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THE BLACKFOOT NEWS.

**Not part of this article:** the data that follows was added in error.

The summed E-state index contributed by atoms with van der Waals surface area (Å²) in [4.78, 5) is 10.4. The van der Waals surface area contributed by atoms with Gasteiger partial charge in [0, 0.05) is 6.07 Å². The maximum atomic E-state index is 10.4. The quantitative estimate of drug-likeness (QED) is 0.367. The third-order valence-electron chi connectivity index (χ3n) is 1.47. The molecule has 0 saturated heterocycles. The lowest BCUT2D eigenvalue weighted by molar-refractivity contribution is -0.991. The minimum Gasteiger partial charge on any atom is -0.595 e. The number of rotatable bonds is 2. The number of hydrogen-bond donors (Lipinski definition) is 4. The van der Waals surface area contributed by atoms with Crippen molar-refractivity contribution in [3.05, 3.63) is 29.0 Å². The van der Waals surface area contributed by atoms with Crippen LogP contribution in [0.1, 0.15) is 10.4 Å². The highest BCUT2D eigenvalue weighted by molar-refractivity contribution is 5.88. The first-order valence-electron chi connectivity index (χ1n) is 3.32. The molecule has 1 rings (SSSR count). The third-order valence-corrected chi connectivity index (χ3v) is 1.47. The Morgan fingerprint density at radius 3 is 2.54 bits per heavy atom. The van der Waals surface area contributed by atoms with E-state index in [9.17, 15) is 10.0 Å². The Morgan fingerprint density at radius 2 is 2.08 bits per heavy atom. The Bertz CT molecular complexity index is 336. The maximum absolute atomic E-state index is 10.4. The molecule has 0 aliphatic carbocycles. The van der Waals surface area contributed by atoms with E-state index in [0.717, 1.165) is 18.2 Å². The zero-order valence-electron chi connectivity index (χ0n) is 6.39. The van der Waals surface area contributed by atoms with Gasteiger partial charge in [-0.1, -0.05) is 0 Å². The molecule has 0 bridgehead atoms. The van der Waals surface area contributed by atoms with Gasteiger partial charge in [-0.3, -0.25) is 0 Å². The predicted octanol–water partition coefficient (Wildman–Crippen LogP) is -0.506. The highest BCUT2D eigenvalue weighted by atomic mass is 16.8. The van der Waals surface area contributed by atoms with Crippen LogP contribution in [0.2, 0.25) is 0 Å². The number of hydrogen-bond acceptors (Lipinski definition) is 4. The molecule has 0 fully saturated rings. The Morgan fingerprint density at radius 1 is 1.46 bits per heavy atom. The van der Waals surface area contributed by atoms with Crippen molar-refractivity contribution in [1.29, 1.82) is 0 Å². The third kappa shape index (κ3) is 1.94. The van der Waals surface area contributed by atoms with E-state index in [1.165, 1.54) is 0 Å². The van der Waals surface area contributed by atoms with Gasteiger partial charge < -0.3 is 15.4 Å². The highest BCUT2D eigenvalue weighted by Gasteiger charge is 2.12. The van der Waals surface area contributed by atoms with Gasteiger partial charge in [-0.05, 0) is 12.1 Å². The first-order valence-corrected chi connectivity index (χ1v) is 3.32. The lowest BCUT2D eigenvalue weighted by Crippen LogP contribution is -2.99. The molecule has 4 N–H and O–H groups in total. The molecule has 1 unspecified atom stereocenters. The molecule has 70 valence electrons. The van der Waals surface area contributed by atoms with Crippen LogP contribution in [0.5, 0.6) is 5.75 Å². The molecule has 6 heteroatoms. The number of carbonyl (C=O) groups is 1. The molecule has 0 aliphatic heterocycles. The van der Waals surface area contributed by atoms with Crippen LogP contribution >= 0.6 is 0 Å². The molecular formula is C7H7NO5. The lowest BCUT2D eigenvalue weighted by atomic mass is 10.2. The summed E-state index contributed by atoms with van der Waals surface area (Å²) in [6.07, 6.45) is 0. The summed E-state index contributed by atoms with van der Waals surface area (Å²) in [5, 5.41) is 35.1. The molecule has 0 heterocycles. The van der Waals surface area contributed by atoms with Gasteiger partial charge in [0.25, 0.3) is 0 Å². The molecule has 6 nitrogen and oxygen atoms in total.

PI K< V JONES PablHlifr. IDAHO BLACK>OOT. Tot. most agreeable of all compan ions is a simple, frank man without any high pretensions to an oppressive greatness; one who loves life and un derstands the use of it; obliging— alike at aU hours; above all of a gol den temper. The great enemy of knowledge is not error, but inertness. All tlAt we want is discussion; and then we are sure to do welt no matter what our blunders may be One error con flicts with another, each destroys its opponent and truth is evolved. The Hungarians have been some what slow in getting into the current of modern industrial development. but now that they have overcome the barriers of custom, race tradition and j popular ignorance, they are making j amends for o!d delays bj exhibiting ; a surprising aptitude. Theke is a sunshine of the mind, a . . , , ... . . . happy temper of dispositioa whieh far outweighs all external advantages. ; but this sunshine of the miod the man 1 J j of honor and probity alone experl- ! ences. No bribe can purchase it for ' the unjust; no black devices, no mean ; arts can pluck it from the upright. Moderation in. yet sufficiency ot food and exertion, with the greatest prudence and cheerfulness in self-con duct constitutes the policy of health preservation: and such a policy should be carefully followed out Late hour» exhausting pleasures oppressive la bor. and worry are the enemies that make •depression'" a danger and po tent cause of untimely death. The effect of too eariy labor upon ! the mental moral and physical con- I dition of children has been demon- I stratei bevond question. It stunts ! the mental'and phvsical growth and. j & , through association, corrupts tbs morals. Boys placed at work xrhen they ought to be in school cannot be expected to grow up into intel,i|fcnt citizens; and girls subjected to the : «train of constant toil beiore tfaej are physically able to bear it cannot be come fceahhlnl mothers. j : Sesatoks and representatives are sworn to obey the constitution as are the justices of the supreme court, It is their duty to judge to the best of their ability whether a measure is in con.'ormity with the (onstitution'be fore voting for its enactment They are bound by their oaths to vote against a measure which they believe to be unconstitutional or even doubt lui. and if they vote for such a measure or tacitly consent to its en actment they fail u> do their duty, aud show a most reprehensible dis regard of the obligation of their oaths. A Nt'MBEK of people possess what may be called an aptitude for injury. taally seem to hunt it up *nd lie in wait for iL Nothing falls that doe* not hit them : nothin? breaks that does not hurt them ; nothin? happens in any way that they do not reap a j ; a They not only accept it at every turn and receive it at every pore, but ac golden harvest of wrong from it. These people are miserable, matter of course—that goes without •aying; but they would be utterly and hopelessly miserable if they could not at any moment scrape the subject of an injury together to solace some heavy hour despite of other excite ment. Cases are growing more frequen of intoxication produced by cocaine It is not necessary that the drug shall lie taken frequently; experience of dentists and surgeons shows that often a single application will produce ail the mischievous effects of a single dose of chloroform, alcohol or opium. Medicine was too eager to avail itself of the power of the new alkaloid to suppress local pain. While insensibility to the knife or the acid was thus easily produced, the dele terious influence of the preparation on tbe general nervo is system was not appreciated nor adequate warning given to test its c ualities on indivi duals before using it in operation» It has been known for some time that tbe Hungarian methods of man ufacturing flour are tbe best in the world, and have for this reason been extegsireljr copied in Minneapolis and other places. But there is reason for believing that the Hungarians are showing an equally exceptional apti tude in the development of electrical , . „ . / . , , devices of all ktnds; certainly electric street cars are run in the streets of Buda-I'esth which, so far as applied motive power is concerned, are as far superior to the electric cars in use in most American cities as the electric cars we now have aro superior . . . 1 te the ola horse car* This en terpriso and progressiveness is char acleristic of a national revival, and if continued will make of the Iiunga rians ono of the most conspicuous fioople ot Europe. 'CtX> » i mT » v Ü / i wEm £ V Tj m A vi t fSplz A-'-'Z Sacred Mrmorie*. BT C C HASSLES. **^^35 ^ ,tn,r Tterr's » lull in the strife where the battle power unseen holds the fore« en rasimr. 01 muiBS * T0 '- £0<1 ttfIa WTiat spirit voice soumis the retail to Uns N> are And ieads the Icerr eoiemns in sßence avir. While the local hearts thrill as each throb Mag pulsation BcTemls tbe dim past t« tbeir visitci to-flay' WfcT as if some .pel: bad bushed the commotion ef commerce and trade y Why tarn ye aside from the duties around you. As if from your calling your efforts -were stayed? Tie workshop is siXent. the force is unlirhied. The ledger is closed and the curtains are drawn. The streets seem as if by a pestilence blightei. And the life off the city has vanished and gone «Thy drape ye the colors with emblems of mourning? Why hide from osr vision those stars that but shine Like the jewels that sparkle above us. adorning The dome of the Heavens with beauty sublime' There s an air of solemnity 'round us prevailing Tb >t tells us in language uaapnioai by men. That the low-moaning sound of the mufled drums wailing Has touched the great heart of this Nation again. The ubiquity of electricity is becom * lmost proverbial. From the ^ th * bloo<1 - stained battle-fields is rather a far erv. ^ i* M end to the appUcatfcn of electricity. A recent telegram from Austria described some experiments of great interest whieh have recently been carried out successfully there. The diffi culty of searching for the wounded on the night after a great battle has been Electricity m Hattie-Fields . one which has long rupied the attention of military reformers, and the arm-.- medical oc service in Austria has been endeavor ing to determine how far the electric light may be utilized for this humane end. The value of powerful search lights with reflectors has been proved in naval affairs, and at Suakim and elsewhere soldiers have found them very effective on open ground. They would be equally effective, under similar conditions, for assisting in picking np the wounded, but when the battle has raged over a wide extent of country, or when the fighting has oc curred amidst woods and brushwood. the use of this class of light is attended with diffi-uty. special f ,ra of light for this purpose having been recognized, the Austrian medical service has been experiment with portable electric lanterns, fed by secondary batteries contained in the knapsacks of the men who carry them. These experiments, concludes the Elec triad Review, have bet-n carried out under conditions as nearly as possible similar to those which would occur in a^'tnal warfare, and the results were so <™couraging that it is high ly probable that the portable "search-light" will be taken up in earnest by the military authorities in other countries. The need for a Soldier« to Open tlie Fair. Fifteen thousand soldiers in bine anifonns are coming to Chicago next October to take part in the ceremonies of dedicating the world's fair build ing», says a Chicago paper. They will be here four days, at least, under Com mand of Gen. Nelson A. Miles. The South Park commissioners have re fused to allow the soldiers to camp in Washington park, and Gen. Miles has been worrying for several weeks to know where he xvonld send them. Y'esterday it was decided that the troops should spread their blankets at Jackson park. Col. Edward B. Wil li-ton, inspector of artillery; CapL Cassius E. Gillette. Capt. James Allen. Lieut. John L. Chamberlain, all of Gen. Miles' staff; E. chairman, and Col. E. C. Cnlp, secre tary. of the ceremonies committee, went to Jackson park yesterday and -elected quarters for the troops. The artillery and cavalry will be located in the trans portation building. The infantry will go in camp in the electricity and mine: and mining buildings. Sheds will be built for the horses. F. Lawrence, The men with military titles drove through Washington park and the. South park system in search of an ap propriate place for the troop« to mass, They selected Grand boulevard. The line* will form on Drexel boulevard, move to Oakland boulevard and then sp D »* to Jackson park. At the sonth J,™ A „Z tI }*. review stand will be erected. The dedicatory ceremonies, unless the date is changed will extend from Oct. 11 to 13. Gen. Gordon Had a Tender Heart. Izord W o k ' ri e y is quoted in a recent * n tcrview as telling this story about '' he 1 n the ^ iieT Brussels for the Soudan, on the expedi tion from which ho never returned },, was penniless and borroweil $122 from the King to pay his board bill with, Lord Wolseley having elicited this fact questioning, he promised Gordon to raise some money for him. "I -«rent round ta 1k* ons clubs,", continues the narrator -a _.!» , _ . ' him. Gordon wasn't to be trusted with *"?* ^;bcn I had 'JSttrs ^trr ÄtÄ rot the money andere the\vh..!e of " to him:" plate for the turrets of the battle-ships Massachusetts and Indiana is the next important event in ordnance matters to take place. This armor, which is now about be ing completed by the Bethlehem Iron works, is the thickest ever manufac tnred in this country. The acceptance trial will take place at the Indian Head provine grounds within a few weeks, Under the terms of the contracta ▼o T«tt Aurrirau Armor. A trial of a 17-ineh nickel steel armor X34ach gun will be used against the test plate, three shots with reg'ular charge and a striking' reloeity of l.JXî feet a second being" fired near the mid* die region of the plate, the three im« pacts giving the form of an equilateral triangle. The velocity given is just sufficient to cause the projectile to pass entirely through a wrought plate of 17 inches and 36-inch wooden backing. To prof* satisfactory no projectile nor any frag ment of the plate must get wholly through the plate and backing; the plate must not break up and pieces be displayed so as to expose the locking before the impact of the last shot, nor will the plate he accepted if any sert ons cracks develop from the first two shots. As no cracks whatever were derel oped in the 14-inch plate recently tried. the experts are sanguine of the success of the 17-iaeh plate. Only Fifty Left. The New York Press says: There are only about fifty of the -old tars of the Kearsarge. who took part in the sinking of the Alabama, left. They have formed an association, and as many as can will meet annually, shake, drain their "tots" and dine. It is in tended to maintain this until the last survivor dines alone. The first reunion was held recently in Salem. Mass., where twenty-three gathered at the home of a comrade and fought the old battle over again. This association is independent of the regular Kearsarge association, which numbers over 500 veteran shellbacks. They recently held a reception in Boston, in which they cleared about ®1.«00. which is to be used in defraying the expenses of the trip to Baltimore and Washington in Septem ber. The naval parade takes place in Baltimore before the grand parade in Washington, and for which the old salts are making great preparations. ■ 3 ■ ■ m _I " Bilged to do it to-dayT' "I am not told the dar or th^hour* •\epr inconvenient: very busy: great many letters L> write. Call agame. or write me word. I 11 be ready for you." The Duke went on with his eorres P* . P "»» the general opinion among Grand army men that the Xa-j tional encampment in 1 »04 would be held in Chicago because of the worlds fair being held there next year. But the action of the leading citizens and business M^ociations of Indianapolis indicates that an earnest effort will be made at Washington in September to have it held in their city, A SMÜ.Ü00 soldiers' monument will be deilicated in Indianapolis next year, while the encampment is in session, if it accepts the invitation. The first Xa tional G. A. K. encampment was held there, and none has been since held in Indianapolis. Gen. Sheridan In Bronze. The bronze statuette of Gen. Sheri dan. designed by J. E. Kelley, of New ' York, is on exhibition in Chicago. If the model be approved, a statue of heroic size will lw modeled from it to be erected in West Park, Chicago. Some other models have been sub mitted. Mr. Kelley's represents "Lit Ue Phil" riding at full gallop, and leaping a low rail fence as he hurries down the line at Cedar Creek to change vv,r "r 1 ^ 1 public cuts of tbe statuette reveal » spirited and graceful design. Saved bj HI» CooIbcml Some years ago the Duke of Welling ton was sitting at his library table, when the door opened and without any announcement in stalked a figure of singularly ill omen. "Who are you?" asked the Duke, in his short and dry manner, looking up without the slightest change of coun tenance upon the intruder. "I am Apollyon. 1 am sent here to kill you." "Kill me? Very odd." "I am Apollyon, and must put you to death." pondence. The maniac, appalled prob ably by the stern, immovable old gen-j tleman, tacked ont of the room, andin half £*i hour was in an asylum. Next Ti r'» Encampment. The Philadelphia I*res* says; been _ ■ WorW« Fair ■iiitary Farad» The Adjutant-General of Ohio has dcsi^nauxl tbe Fourteenth Infantry to reprehent the Ohio militia in the miîi tary parade during the world's fair dedication eeremr«nies, October 14. The [ Toledo cadets, commanded by Capt. W. i G. McM» kin, seventy-five streng, the | City Troop of Cleveland, seventy-five men. under CapL H. G. I'erkins. and the Kn,.iM i r— 1 . //I , . , I 5 l ^- I ^? ,t z^y a ' ofaCT € ^ifamish will b< ln 1 h 'rtrt fc i Tent ' r fiT j Ktr ^f' FJZSZJZS, It DOC SAVED A THRONE. - **• *"* ° f Ar "' A fe« ' who ' knVn" arV'teWnc the merry taleof how Harry GUliff's brll ^e^atthe i,and a tear or two ngo-Harry GUUg Frank Unter. mvself. and -Pierrot.' Pierrot was Harry's ball port the joy of his own er's life the pride of his heart He wa, n eerce bloodthirsty-looking brate, and whenever a true sport wou d p*,* him the covetous regard which the man would show for the dog woul(i make the ^id chills of a-.prehension plav leap-fro'in tiillig s spinal marrow. 'As a matter of fact, though. Pierrot was as playful and q K ita as harmless as a kitten. He never bit anything? in his life except the sweetbreads chateaubrians and such delicacies with which his owner fed him. "WfU.* at the i*land$ David Ka'a kaua was king* and a kindlier nsn never lived. He showed us marked attention arranged feast* in our be half, and made me governor of an island for a day. He bpenl nearly as much lime at our cottage as he did at the paiace, which was clone at hand, We grew to have a genuine regard for him because, whatever hi'* faults he was every Inch a king in the ge ser osity of bis impulses and the love lie bore his subjects. I *'l bore was a condition then pre vailing at the islands somewhat simi- ; f-iv to that preceding tbe arrest of ; ^ il coX Ashford, and the other con- , spirators. Discontent muttered on the corner» An indefinable strain wa ® ** lhe political atmosphere. Without knowing why tha onlooker felt that rebellion might set the alarm .bells ringing at any moment. The wrecking of »government might have ^ been precipitated by tbe jostling ol a man on the sidewalk. ••The king was uneasy, though he kept a smiling face and his customary ; affability. Feeling as we did toward him. we shared in a measure hi. nou.rn.oi .,1k Urarah »P-w», . •The army was giving trouble It had felt iU power by putting down (with the aid of the baseball pitcher) the first Wilcox revolution. It be came unreasonable in iU demands and the king wa. soon involved in trouble with his own troops j -You know the Hawaiian army con -t—__ __ , »lets of about sixty-seven men and bal. as many officers Lut though smail. it is the one mditary prop of the island kingdom, and it ha. reia tively as much power and importance as the kaiser's marshaled million» And so it was that when fierce dis- ; content and widespread denunciation were rife in the army the people's faces blanched and apprehension min- gled in the merriest rout ••At last it came. One night as Giiiig and 1 sat on the porcb of our cottage we heard the roll of the stir ring drum' and the clangorous march- j ing of armed men. - The revolution has begun! The army is marching on the paiace! 1 I «hooted ftillicr ' I shouted (iilltg. - Being a brave, aggressive man Harry grabbed a revolver and started ( on the run for the palace inclosure. : Being more or less of a fool 1 ran after him without any revolver. Be- I' ing a dog Pierrot ran after u* both. ; -When we reached the palace we found the entire army just drawing ; n to line in front of it* Thhf . the .hooting which a man's heart cou id wish. The army had come to make a demand on the king and was prepared to enforce it with bullet and , . . j glare of the pala.e lamps he supposed it was there as part of his fun. W ith a bark and a bound he started to enjoy the army. j -Wow! -When Pierrot started for the army ' the army saw h,m coming. With hi. 1 bow legs wide jaw. and red. over- | hanging jowL he seemed a ravening ! beast. His onslaught was quick and noisy. -The army stood its ground a mo ment and then began to beat a retreat, The retreat was in an instant a ro it The rout became a » ramble with tbe dog take the hindmost for every man's mollo. This was all the more fun for Pierrot He gave expression ' to his . oy in wild yowis of delight j Ever, few momenta a gorgeous officer j or slightly more subdued private 1 would come leafi ng through the trees ! in a yellow cloud of fear'—Pierrot ! playfully cuffing bis heels until at traded by some other scattered rem nant of the ieaguering host ' The rebellion was suppressed. Kalakaua was maintained on the throne and Hawaii was again at peace —all on account of Harry Gilllf's buU pup-'' ..... _ •«. i ,, , . . - ôÂTSf world '* ,8ir ethibit * m ^ 16 by 20 bayonet, -Now. pretty much everything on that trip had been arranged for I'ier rot's amusement So when he saw tbe I feet and 25 feet higK with two open doors »PPro* "bed by three marble steps. The frame work will be ot wire. On this will be firmly placed several thousand jelly glasses—cup* globe* prisma etc — filled with jelly of many shade* of color arranged . la artistic and beautiful de»i*oa I he 1 interior will be brilliantly illuminated by eiSctricity. Tbe cost of the frame work and glasses alone is estimated at »4 700. «—ke.1 A Buffalo N. Y.. man proposes to the world's fair with an at-j 'Dalton in the shape of a collection He » -'-;-I A deodorizer, it should be remem. j bered »ixuoiy ocoUlÜBti the unuiea* nrSdo« of a room, and i. in no.ee« a disinfect«» When a disinfectant w obtain one from a 3 ä£ u r al ^™ SLT « Also valuao.e for jUiparro» Aromatic vinegar and campnor aro both excellent ueoaomer* and may *• sprUWed freely in a sickroom. The practice of some nurses, who use cologne water, sprinkling it freely throuj-n the room by means of an ato mizer. » Ter F commenuaola as it proves grateful ana refreshing to a Patient A pan of clean cold water set in newiy painted rooms is said to have a neutralizing «Sect on trie pois ccuus odor given out by new lead paint it is safer, however, not to occupy such a room until it has become thor oughly disinfected and deodorized by One of the simplest P upc * fre*h air. and safest deodorizer* to use aooul the house i* cbiorice of ame. Care »boule ta»cen to buy oniy tne Oe*t quality, aad to purchase it only uf a tooroughly trustworthy chemUt or druggUk tveo fre*h wniiewa*n i* a powerful purifier n&d disinfectant oi the atmosphere« aB( i for tnat reason the ceiiar an4 tne outbuilding* wnere there is any dan ger of poison from decaying animal or vegetable matter, sbouiii he frequently I wnitevrasoeu. \ ery few celiacs are ket>i more --brom-c.ean and there ; must be some refuse a*ways left ib tbe ; vegetable b.ns and other portions of , it Hence the systematic use of some disinfectant like nhitewasn here is oovious. as the atmosphere of the cel i*r penetrates more or less Into all parts of the house above it.—Tribune, ^ OUR ST- LOUIS LETTER. A Hotbed of rslltlal Con flirt — Athlet Ir Rosirai. St. Lom, Aug. 15.—For the first ; time in the history of politics in this f>u,e< thl ' headquarters of both the tf™*t parties as well a* the People's "x*. z «h„l. ol ™. .tori ol. ... I„ anf , street, the Everett house, and the Bern- oeraU have their rooms in the Lactede |hotel The People's party managers are at the Richelieu hotel. Allot these places are crowded from early morning evening with candidates and their j ^" nds: and politicians from all parts SÂ .7.Î1 ."u f!* y th f hub of eveiy journey thev take through the counties Both the Krjmblii-an and the Democratic parties intended at first to establish branch headquarters in other cities in Missouri, but they »ban- doned the idea, concluding that the central position of Nt. Louis made that ; unnecessary. Here the managers are able toobtain dose communication with National headquarter,, too, and that i, a thing of importance. The athletes of the city now see their way clear to making St, I/mis a great athletic center. The Pastimes will begin soon to lay out their [grounds near the electric ear lines in j fhe western part of the city, and I'hris. j\on der Abe, the liasetnil manager, »nnouoc«» that his plans arc ready for I _q\ ^ , I^th and athletic field, I which he intends to have In condition for use next season. Mr. Von der A he wifi try U, have all the games of the ( club* which are not under the Pastime : management, held on his grounds, and U> e result will be a livelier competition I' n matters athletic than the city has ; * or *° me time. The Pastimes - e . n ? 8 "" ,ia - v (fame, an.l that is the K, d 'ÄT, r ^ Ce Wtw r n , t, ' c "* *" rt tne other athletic organization* of th«* Srly next sea^.n, and the Palmes will receive the public on their field with a contest that will bring athletes ^° m over the country to St. Louis. The admirers of Frank P. Blair are anxious that the laities having charge of the woman's exhibit for Missouri at the World's Fair shall make, the statue j they are to erect at the entrance of the State pavilion one of that great Mia sourian. The ladies have not decided wbe.se statue they will have there and j they want to find out first what the people of the State think about it The ' be of heroic size, and will 1 VIL* * cn }P'f nr '. | „V, i^Tniî- i» .i. K 1 ltnrkl ' t ' ,hl - ! the wulptor «m take" bim''- .*** ,,lair different fro,,, the one in ™ l h-h* h?-7s shown bv the statue out at the en* trance of Forest Par,-. 1!,e postal clerks of the United States • M ' :n *" * >< ' fond of St. Ugh. They are k">ng to hold another convention berarThT™ 1 «^- finl!,h ,hc work they trving to ' elim'inJiü^rJ'io^ Th '7. ' from the pr*tal oTvic^'anTmake j civil service rules apply to It from to, j to bottom. The thing'they are after 1 n °w is to get all the clerk* graded. ! tbat who are most efficient may ! f« 1 - c W* without regard to _.':o , n '7 , or . l ,ar '>' leaning. ... . « * " ,0, " fiuodred del ? 81 1411 < ' nrcQ,JHn ' •'«ulirv Xot.*. Put alittie van»j )n your hen's nett* * n " F ou wili not he troubled with lice tBt faem „• ' so lhin snel.s are caused bv a lack of gravel, bone«* etc., laying the eggs. Give your poultry plenty of roaming pace. Keeping too many in one vara coetn pay. Small quantities of varied food if given to ctucsen. often. nroducev^Uv better results than any ' ou,vr m.xhia of feecincr ' r melhoa jjijk u the b#«t » » » can _ 1Te our fr . wi , *fV c . le °j ,ood . j ce <j j. lo »Leir nntr» . ° r * rmer9 ~ 1 lhe will r«! * *• wbaX would u. - * ■ C ?. u " °o«-baif feQ , 0 lbe ßeBa d lf ' ß ® m,ik "»* Gravel or cos— „ a , need« bv f„^ . U With thU their food is tneir lood i. among the neos wo U) as much ordinary food, tenaered dl ce*utile. H tien the birds are confined to cio^ quarter* e.pecali, m nou^ with woouen floors, tbe mtsecce ol SU? vi«?* 1 ' — - A* EiprineBl with *lrawb.rrl«C I made several beas 50x10 feet divi*. into trench«* 1 foot apart and a inches deep. I set the planta lB ,A üfîïu*« thj^l * inen 1 too* straight-euged mm Win isr£S.rf £t i .vr£ * ZÄStM fî^/rom Tirt^d^.* am» was free from dirt and .ana »ad the runner» were much easier Kept off. 1 ne, paired le., care and silent«* through «be winter and the boa** proved a far superior mulch to any. thin* 1 over used.—[C Clover. Cor. roll Ca. Mo. m »I N*« Crawl. Creel Te Its viftlra» Is that inrioraM* to» to v —^ peace, that dretroyer of rest and freiseet «, ntsaUoa of feuaiaa life -rbeumaUim. Lite, msnv another tmystca: ills. It is easily rnaa diable at thcouuet with Hostetler's s-. Billers, which rxpels the rheumatic rtrs» from the blood Urouck the kidneys. Tiers esisutbe smplrstevidence to prove that is rase# that hate resisted other trestaorsi lie Bitters has produced ttoroofh and permasssS. rrauita Bui to UmporUe w.th this malady Is folly. Attack H ai once w..h the Bitten and li may be tipped la the bod; tries mature it la the most ut »trout» of complains. Kldae/ trouble, dy»pri»U, antralfla. tact)», rat rout, constipation, malaria nod Brer com plaint best a tasty retreat when the Bitters » summoned to tbs reacue. a s tue» butts), three times » day. Inorulwilon lesiusi ■>...l-„t.„ a . Fifteen years ago; when an English gentleman oegan the culture of bees ts sutfered severely from stings but they have now iosl their fores For tottral. years past they hare caused only * Slight and ramer pieatursole se osa. nun. and that lasts only for a few minutes But this thorough inocula won against bee-poison leaves him SO susceptible as over to the sting of e wasp.—Northwestern Agriculturist. BALI'S C ATARRH CURE IsaHoald sails, taken internally. Eoid by Druggists, fie. Il.-niu-p.ll.tr itrmsdlrs. The following remedies are givsn is the - Southern Cultivator." For tbs in form mi. jo of ihoso later, ested. we give below the homirpsthlo remedies for the diseases of fowls Give five pellets at a time, or dissolve ten pellets In a gill of water, con Has the hen. and give no other drink: lharrah.i a is treated with ipecacu anha If from faulty feeding give ar. eenteum. l oss of apnetlte, when the ben Is feeoie, give araenicum, and if no ben. eh; re-uita give nux vomica White comit which has its origin Is the formation of a vegetable parasita it treated with sulphur, followed by stapbisagrla We are pleased to know that onr young friend K it. Ilirkea upon ths • oinpletlon of his course at Eiliutl's lluvlnesa College. Burlington, la , so* . ured an eacelleut poaition iu ht. Louis Tne exports of this country ths las» year were larger than ever ta ils his tory. For the flical year ending Juo*. 30 last, they amounted to 4I.030.33A C id. Ton imports amounted during the »aroo period toffiiR.391.S8A shoe log a balance of SUi.i)4A34S. Not withstanding this excess of export* over Imports, we exported gold to Eu rope. showing, however, that we were* more prosperous than European Ba llons. In that we had gold to spare and. needed it less than it was needed« abroad. Of our tmooru about 30 per cent., or *158001. 1H« wore of articled admitted free of duty. omrlal World'» Fair Gold*. It is very seldom that we are nbl* to. reco mmend n l*»>k mi unreservedly an con the "World's Columbian Expo tition and Chicago Guide." The work a official and reliable and la no catch penny product, but a l»ook which hav ng the grcatc-d Interest at the presen» time possesses value mi permanent a*, to entitle It to a place in every house told. More that Mb pages richly em bellished with superb Illustrations off the highest order. Elegantly printed« and hnmlMimely liouml. The guide doe* not only describe to the minutest detail everything of Ines timable value pertaining to the exposi tion and Chicago, but lias a full pngo picture of each of the mammoth exhibit buildings in eight oil colors. Also many others, illustrating artistically the useful, the curious, and the beauti ful that will bo thorn In magnificent display. It caps the cllmnx with a magnificent, cycloram view, "Hird's-eye View off the Exposition Grounds and Build mgs," beautifully lithographed to eight oil colors, size 0x25 Inches. It i* a book for the millions who contemplate visiting Chicago in IfWJ. It will bo purchased by tbe million* who cannot go, but will desire to know just what their friends are see ing. The price of the book adapts it to the wants of the ma sse*. Agents are wanted to sell the book to evi-ry town. Full partlcnlara and term* will be sent on application. Address, Archibald A Co., 5uu Chestnut street, ht Louis, Mo. Over 5,00> mur.lrrrr* ars bsllcved to he »► Urge la Great Rrllaln Dr. JodiVa Eiecrl« belts are sold os si* ronths irlsl, Judd Klertrle Co. Omaha. BATCHED TEN MONTHS. S A troniilcsomo skin dines»* caused mo to scratc h for tea mouths, and has been by a few days' use of_ M. U. Wolit, Upper Marlboro, Md ss.s C\ S' SWIFT ' PECIFIC I was eared aeversl years ago of whits iwvlltn# Md hit» bid •a ray leg ty d»|d k aymptoms of to Rony praalaoat physic Una attaadsd «ad »H failed, bat S. S. A did tha work. Ï'-XVA W. Kixxr »nur» , JoUaaon Ctty, Teas S.S.S/ tarn of tbe «*•*• IS Treetlse on Bicod and Skin Dis saaea mailed tne. Swift Srxctric Co., Atlanta, Gs.